Does the Bible really say that I shouldn't marry a non-Christian? I'm involved in a serious relationship with a young lady who isn't a believer. My parents and friends at church have been telling me that it would be a sin to marry this person. Naturally, they use II Corinthians 6:14 – "Be not unequally yoked together with unbelievers" – to support their arguments. But an in-depth study of this passage has convinced me that it has nothing to do with marriage. The context and the original language – in particular the Greek word heterozugeo – indicate that Paul is writing specifically about the believer's freedom from idolatry. What do you say to that?
You've obviously done your homework. Unfortunately, we can't help feeling that there's a sense in which your findings and conclusions are beside the point. Bear with us while we try to explain.
Let's set aside for a moment the question of whether it would be a sin to marry a non-Christian. Common sense alone suggests that it would be unwise. Why? Because it wouldn't bode well either for the success of the marriage or the health of the believing partner's relationship with Christ.
You're probably right to assert that Paul wasn't thinking primarily of marriage when he wrote, "Be not unequally yoked with unbelievers." But that doesn't mean that the principle contained in this verse can't be given a broader application. It's always important to ask ourselves, in every area of life, what part a believer can have with an unbeliever (II Corinthians 6:15). This is particularly true where marriage is concerned. Remember the call of Christ: "Deny yourself, take up your cross, and follow Me" (Mark 8:34). How can you expect to follow a Master who demands absolute allegiance if you choose to become "one flesh" (Genesis 2:24) with a person who disregards His claims?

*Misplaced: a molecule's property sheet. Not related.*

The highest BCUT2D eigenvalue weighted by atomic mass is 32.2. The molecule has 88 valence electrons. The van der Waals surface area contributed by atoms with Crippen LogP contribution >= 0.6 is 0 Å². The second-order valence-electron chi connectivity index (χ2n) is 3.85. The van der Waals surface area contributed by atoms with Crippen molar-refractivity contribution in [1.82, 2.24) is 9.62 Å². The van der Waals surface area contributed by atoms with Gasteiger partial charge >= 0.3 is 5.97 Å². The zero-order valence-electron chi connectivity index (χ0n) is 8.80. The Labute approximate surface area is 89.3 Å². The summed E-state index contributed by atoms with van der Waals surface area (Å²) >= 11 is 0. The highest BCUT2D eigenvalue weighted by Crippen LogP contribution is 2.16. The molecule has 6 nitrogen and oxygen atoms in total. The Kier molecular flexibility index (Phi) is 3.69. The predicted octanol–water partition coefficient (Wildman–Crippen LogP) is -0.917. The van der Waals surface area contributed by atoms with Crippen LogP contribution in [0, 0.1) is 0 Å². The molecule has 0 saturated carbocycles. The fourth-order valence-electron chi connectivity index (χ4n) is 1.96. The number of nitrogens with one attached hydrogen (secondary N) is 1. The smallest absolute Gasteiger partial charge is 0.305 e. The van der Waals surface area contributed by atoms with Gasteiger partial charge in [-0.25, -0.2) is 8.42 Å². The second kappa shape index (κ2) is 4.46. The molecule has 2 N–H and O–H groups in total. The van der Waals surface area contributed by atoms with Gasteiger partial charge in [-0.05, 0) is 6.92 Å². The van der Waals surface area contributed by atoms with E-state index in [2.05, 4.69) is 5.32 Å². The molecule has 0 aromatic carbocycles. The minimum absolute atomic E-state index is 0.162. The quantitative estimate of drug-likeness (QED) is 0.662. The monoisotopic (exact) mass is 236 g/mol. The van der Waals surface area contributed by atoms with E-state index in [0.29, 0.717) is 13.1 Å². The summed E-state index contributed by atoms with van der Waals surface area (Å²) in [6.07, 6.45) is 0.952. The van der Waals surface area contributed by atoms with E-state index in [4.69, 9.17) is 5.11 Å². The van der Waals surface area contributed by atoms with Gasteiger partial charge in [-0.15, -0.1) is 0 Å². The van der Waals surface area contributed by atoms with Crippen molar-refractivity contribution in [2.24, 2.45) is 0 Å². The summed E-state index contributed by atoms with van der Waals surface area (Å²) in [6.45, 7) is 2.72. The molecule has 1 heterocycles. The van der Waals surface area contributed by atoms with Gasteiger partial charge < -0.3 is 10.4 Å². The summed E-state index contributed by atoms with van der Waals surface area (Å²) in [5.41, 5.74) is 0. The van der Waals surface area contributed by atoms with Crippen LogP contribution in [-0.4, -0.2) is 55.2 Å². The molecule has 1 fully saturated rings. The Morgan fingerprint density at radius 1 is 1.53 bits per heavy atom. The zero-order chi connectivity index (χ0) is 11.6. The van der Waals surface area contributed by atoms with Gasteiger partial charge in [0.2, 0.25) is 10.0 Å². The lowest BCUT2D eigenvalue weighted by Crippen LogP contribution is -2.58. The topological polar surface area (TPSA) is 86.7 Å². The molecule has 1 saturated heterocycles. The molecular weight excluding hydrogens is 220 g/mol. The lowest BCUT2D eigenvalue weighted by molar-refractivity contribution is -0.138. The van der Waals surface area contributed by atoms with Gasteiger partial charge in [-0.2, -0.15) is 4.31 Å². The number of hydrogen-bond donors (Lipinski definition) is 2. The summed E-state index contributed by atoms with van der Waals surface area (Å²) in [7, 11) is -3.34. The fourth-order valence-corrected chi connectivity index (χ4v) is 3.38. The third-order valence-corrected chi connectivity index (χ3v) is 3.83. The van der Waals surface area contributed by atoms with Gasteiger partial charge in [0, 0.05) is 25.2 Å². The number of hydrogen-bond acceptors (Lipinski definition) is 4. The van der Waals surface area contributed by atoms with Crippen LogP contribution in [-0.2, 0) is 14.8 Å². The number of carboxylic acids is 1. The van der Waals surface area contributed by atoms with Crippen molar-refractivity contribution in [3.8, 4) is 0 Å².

Naturally, it's not our place to tell you whom you can or cannot marry. The choice of a lifelong mate is a matter of profound importance. It's second only to that of a person's relationship with God. Accordingly, it's a decision that you alone must make for yourself. For that very reason we would urge you to proceed with caution. Be humble and listen carefully to the advice of those who know and love you best. You won't regret it.
If you think it might be helpful to discuss your questions at greater length, call us. Focus on the Family has a staff of pastoral counselors who would love to speak with you over the phone.
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